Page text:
What Stops the Plague?
Miriam Gedwiser / April 29, 2021
Plague is one of God’s preferred forms of collective punishment in the Bible. Just as plagues often start in reaction to human misdeeds, they can often be stopped by human action as well. What stops a plague? How can individual actions, even extreme ones, change the balance of the public’s guilt in God’s eyes? To answer these questions, we will examine depictions of plague and how it can end through the lens of rabbinic texts, including the story of Rabbi Akiva’s students and the abrupt cessation of their plague-related deaths.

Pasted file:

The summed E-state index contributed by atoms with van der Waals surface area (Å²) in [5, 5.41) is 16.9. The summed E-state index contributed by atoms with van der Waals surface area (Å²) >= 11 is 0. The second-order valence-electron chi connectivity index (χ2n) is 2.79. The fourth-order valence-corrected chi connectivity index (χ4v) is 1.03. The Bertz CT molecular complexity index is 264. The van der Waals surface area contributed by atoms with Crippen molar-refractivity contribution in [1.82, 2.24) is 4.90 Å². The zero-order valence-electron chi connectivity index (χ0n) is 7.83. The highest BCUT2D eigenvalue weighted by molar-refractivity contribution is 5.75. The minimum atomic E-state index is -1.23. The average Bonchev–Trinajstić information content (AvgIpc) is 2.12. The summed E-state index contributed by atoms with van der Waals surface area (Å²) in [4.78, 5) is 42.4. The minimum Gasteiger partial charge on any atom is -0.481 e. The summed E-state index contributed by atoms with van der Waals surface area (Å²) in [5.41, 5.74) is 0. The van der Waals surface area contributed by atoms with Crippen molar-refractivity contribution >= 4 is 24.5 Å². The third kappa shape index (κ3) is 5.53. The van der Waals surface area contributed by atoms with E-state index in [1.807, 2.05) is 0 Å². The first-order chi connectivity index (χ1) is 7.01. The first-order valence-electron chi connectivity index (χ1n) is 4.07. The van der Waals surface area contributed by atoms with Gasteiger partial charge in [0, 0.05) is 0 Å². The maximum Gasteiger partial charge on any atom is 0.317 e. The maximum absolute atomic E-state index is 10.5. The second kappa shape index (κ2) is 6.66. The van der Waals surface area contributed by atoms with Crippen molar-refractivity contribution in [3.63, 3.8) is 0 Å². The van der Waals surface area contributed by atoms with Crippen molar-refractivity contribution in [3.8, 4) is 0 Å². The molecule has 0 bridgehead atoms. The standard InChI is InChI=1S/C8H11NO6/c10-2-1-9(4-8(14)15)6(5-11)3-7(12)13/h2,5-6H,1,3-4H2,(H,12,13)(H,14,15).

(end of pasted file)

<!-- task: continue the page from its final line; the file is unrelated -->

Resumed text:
Miriam Gedwiser is a faculty member at Drisha and teaches Talmud and Tanakh at the Ramaz Upper School. She has a B.A. in the History, Philosophy, and Social Studies of Science and Medicine from the University of Chicago and a J.D. from N.Y.U. School of Law. Miriam studied at Midreshet Lindenbaum and in the Drisha Scholar’s circle. She previously practiced commercial litigation at a large law firm and clerked for the Hon. Debra Freeman, U.S.M.J., in Manhattan. Miriam serves as a guest lecturer at synagogues and programs around the Northeast, and has written on topics of Jewish and Torah interest for The Lehrhaus, The Forward, the Center for Modern Torah Leadership blog, and Project 929. Miriam lives Teaneck, New Jersey with her family.